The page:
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    Quote Originally Posted by vincentnyc View Post
    What do u mean by "cranking?".
    To crank=to pedal hard and fast

    Regards
    T

  10. #10
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    Thanks for everyone's feedback. I really like the idea proposed by 14R to mod my Downtube Mini (thus sticking with a bike I already have and enjoy and saving lots of money). I also have an 8H--would you suggest the same modifications (54T chainring, faster tires, and multi-position handlebar) to it? If so, I may mod the 8H instead--it's got the integrated rear rack, larger wheels, and may be better for touring anyway.

    Questions:
    1) I have no knowledge of tires--is there a particular brand you'd recommend for the Mini and the 8H?

    2) For the multi-position handlebar, are you recommending a butterfly bar or some other type (e.g., drop or moustache)? I found an article about them here: http://sheldonbrown.com/deakins/handlebars.html (again I'm no expert on this topic).

    3) Would installing a multi-position handlebar compromise the fold? My Mini folds with the stem and handlebar between the wheels. On the 8H, the stem and handlebar fold on the outside, so I suspect it would be less of a problem to do the mod on that bike.

  11. #11
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    Before buying a giant chainring, my suggestion is to get a smaller rear sprocket. By swapping out your 25t for 23t, you can buy some extra top-end speed. Then, when you do choose to get a bigger chainring, it won't be as big.

    The only place that seems to have the 23t in stock is www.biketoolsetc.com (you'll have to call them, its not on the site)

    For the Mini, you definitely want Schwalbe Big Apples. At 70psi, nothing will roll as nice.

    On the 8H, you won't need as big a chainring due to the larger wheel size. Again, start with the 23t sprocket and see if that works (you won't need a new chain)
    Internal Gear Hub Guru
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  12. #12
    jur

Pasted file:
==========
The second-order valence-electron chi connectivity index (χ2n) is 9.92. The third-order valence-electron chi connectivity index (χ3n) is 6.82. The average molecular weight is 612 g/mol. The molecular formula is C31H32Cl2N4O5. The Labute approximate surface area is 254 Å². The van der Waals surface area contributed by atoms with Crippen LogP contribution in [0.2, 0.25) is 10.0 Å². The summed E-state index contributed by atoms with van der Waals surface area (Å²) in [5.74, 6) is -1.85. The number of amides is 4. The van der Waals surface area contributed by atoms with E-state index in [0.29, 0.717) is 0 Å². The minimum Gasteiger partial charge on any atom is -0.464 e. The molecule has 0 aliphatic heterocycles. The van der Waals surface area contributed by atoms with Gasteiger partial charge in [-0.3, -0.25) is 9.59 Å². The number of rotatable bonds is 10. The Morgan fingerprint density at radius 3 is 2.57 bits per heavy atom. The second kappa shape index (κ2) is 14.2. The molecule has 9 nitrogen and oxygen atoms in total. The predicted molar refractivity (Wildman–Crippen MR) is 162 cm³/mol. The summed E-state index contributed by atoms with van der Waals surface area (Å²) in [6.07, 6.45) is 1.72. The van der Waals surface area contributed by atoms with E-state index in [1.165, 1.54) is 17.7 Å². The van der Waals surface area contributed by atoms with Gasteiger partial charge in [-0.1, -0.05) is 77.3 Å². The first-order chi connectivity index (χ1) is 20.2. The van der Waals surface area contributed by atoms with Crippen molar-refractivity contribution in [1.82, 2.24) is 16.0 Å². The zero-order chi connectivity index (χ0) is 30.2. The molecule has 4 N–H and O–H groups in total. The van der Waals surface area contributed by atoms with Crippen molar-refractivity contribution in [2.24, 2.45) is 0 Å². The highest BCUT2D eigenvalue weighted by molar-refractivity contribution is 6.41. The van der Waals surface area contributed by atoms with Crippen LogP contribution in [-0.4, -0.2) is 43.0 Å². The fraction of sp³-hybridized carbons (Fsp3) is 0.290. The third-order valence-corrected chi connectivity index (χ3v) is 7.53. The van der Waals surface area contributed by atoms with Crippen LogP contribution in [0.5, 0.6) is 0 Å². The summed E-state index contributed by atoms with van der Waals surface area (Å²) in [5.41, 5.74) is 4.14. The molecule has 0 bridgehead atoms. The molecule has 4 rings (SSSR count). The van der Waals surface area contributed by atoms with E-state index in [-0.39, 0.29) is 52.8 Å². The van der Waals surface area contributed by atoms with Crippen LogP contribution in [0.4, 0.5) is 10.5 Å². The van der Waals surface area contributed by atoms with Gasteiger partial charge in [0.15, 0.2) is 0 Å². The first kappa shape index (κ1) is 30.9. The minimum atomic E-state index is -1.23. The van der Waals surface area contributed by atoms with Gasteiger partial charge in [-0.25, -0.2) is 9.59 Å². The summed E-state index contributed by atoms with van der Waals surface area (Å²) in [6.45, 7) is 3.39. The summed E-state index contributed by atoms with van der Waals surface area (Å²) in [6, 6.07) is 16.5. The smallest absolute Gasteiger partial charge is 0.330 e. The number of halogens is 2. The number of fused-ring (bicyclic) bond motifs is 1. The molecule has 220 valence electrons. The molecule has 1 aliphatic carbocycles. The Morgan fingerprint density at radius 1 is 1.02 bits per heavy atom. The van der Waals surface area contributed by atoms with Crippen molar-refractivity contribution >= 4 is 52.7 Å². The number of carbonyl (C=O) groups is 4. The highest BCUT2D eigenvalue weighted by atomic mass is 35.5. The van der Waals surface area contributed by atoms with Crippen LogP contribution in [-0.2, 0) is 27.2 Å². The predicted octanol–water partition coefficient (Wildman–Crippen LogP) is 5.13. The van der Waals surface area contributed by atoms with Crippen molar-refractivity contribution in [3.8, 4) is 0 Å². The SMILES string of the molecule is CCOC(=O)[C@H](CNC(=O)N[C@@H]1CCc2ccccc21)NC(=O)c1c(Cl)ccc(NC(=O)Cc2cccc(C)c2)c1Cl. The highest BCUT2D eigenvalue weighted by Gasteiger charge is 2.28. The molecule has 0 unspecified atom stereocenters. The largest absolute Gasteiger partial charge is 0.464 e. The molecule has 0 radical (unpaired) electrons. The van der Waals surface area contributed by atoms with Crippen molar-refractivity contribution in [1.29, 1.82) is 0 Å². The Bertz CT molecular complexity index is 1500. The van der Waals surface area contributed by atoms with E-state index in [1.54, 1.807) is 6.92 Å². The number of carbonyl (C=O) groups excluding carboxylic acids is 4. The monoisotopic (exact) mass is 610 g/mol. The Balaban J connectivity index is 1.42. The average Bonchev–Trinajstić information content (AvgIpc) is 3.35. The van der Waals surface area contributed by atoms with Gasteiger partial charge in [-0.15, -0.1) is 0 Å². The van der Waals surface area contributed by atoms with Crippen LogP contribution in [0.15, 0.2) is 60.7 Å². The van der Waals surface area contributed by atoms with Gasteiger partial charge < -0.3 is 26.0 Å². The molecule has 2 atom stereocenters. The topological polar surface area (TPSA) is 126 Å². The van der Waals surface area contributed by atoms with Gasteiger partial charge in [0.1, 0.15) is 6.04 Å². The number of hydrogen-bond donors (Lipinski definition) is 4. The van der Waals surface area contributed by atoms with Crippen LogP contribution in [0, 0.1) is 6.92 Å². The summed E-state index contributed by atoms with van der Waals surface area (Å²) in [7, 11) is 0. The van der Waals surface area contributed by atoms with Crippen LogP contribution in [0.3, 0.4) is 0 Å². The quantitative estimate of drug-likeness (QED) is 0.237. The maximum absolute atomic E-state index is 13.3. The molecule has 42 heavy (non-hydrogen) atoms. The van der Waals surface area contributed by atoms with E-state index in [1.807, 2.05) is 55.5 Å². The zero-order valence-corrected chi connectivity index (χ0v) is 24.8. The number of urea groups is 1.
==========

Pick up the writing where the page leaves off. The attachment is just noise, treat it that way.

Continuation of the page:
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    The Mini has 23T standard as rear sprocket. Get a 53T chainwheel - I did and there is plenty top speed gearing and chainrings are widely found. You might even get a used one for nothing from a LBS.
    My folding bike photo essays www.dekter.net/

  13. #13
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    K6-III, would you recommend the Schwalbe Big Apple tires for the 8H as well?

  14. #14
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    Quote Originally Posted by jur View Post
    The Mini has 23T standard as rear sprocket. Get a 53T chainwheel - I did and there is plenty top speed gearing and chainrings are widely found. You might even get a used one for nothing from a LBS.
    My 2009 Mini came with a 25t, so it may very well be a needed swap.

    As for the 8H, the Big Apples would be good-riding tires, but not the highest performance.

    For the ultimate combination, given that the 8H only has suspension on the front, you can run a 20x2.0 Big Apple in the rear and a 20x1.5 or 20x1.75 Marathon Racer in the front.
    Internal Gear Hub Guru
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    Previously owned hubs: Shimano Nexus 8 speed, Sturmey AW 3 speed, Shimano 3 speed coaster, SRAM S7 Drum, Sturmey XRF8 8 speed
    Tested hubs: SRAM i-Motion 9 speed, Sturmey XRD5

  15. #15
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    I just checked my Mini and it has a 25T rear sprocket.

    So from everyone's suggestions, here are the possible mods for the Mini:
    1. Install 23T rear sprocket (looks like I can get it here: http://www.sheldonbrown.com/harris/s...her-parts.html)
    2. Install 53T or 54T chainring (any recommendations for sources?)
    3. Replace Kendas with Schwalbe Big Apple tires (http://www.thorusa.com/dahon/accessories/tires.htm).
    4. I'm not sure what to do about getting multi-position handlebars--I like the idea, but I'm concerned about compromising the fold (which needs to stay compact). Any recommendations?

    Possible mods for the 8H:
    1. Chainring--size? (Already has a 23T rear sprocket)
    2. Rear tire: Big Apple 20 x 2, Front tire: Marathon Racer 20 x 1.5
    3. Handlebars?
    Last edited by Urbanis; 10-11-08 at 09:44 PM.

  16. #16
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    I might be missing something really obvious, but if you are pedaling hard and only going 12 mph then there is something seriously wrong with your fitness and technique. Changing the equipment ain't going to fix the problem. Are you sure your speedometer is calibrated?

  17. #17
    Car free since 1995 pm124's Avatar
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    Quote Originally Posted by GTALuigi View Post
    hmm... at $500 you wont find much that are decent.

    but if you are willing to go into the $1000 then get the Mu SL

    it's perfect out of the box.

    once you get used to it, you can get it packed up and folded to go under 10sec

    super light weight 8 kg
    9 speed
    I took my Mu on a 70 mile ride, and it was barely doable. Maybe better now with Kojak tires. On top of the harsher ride (true of non-suspended Bike Friday models, too), there is less seat selection. Also, I wouldn't say "packed up." It doesn't fit in a legal suitcase and takes a long time to pack. It does fold in 10s and is light and svelt, though.

  18. #18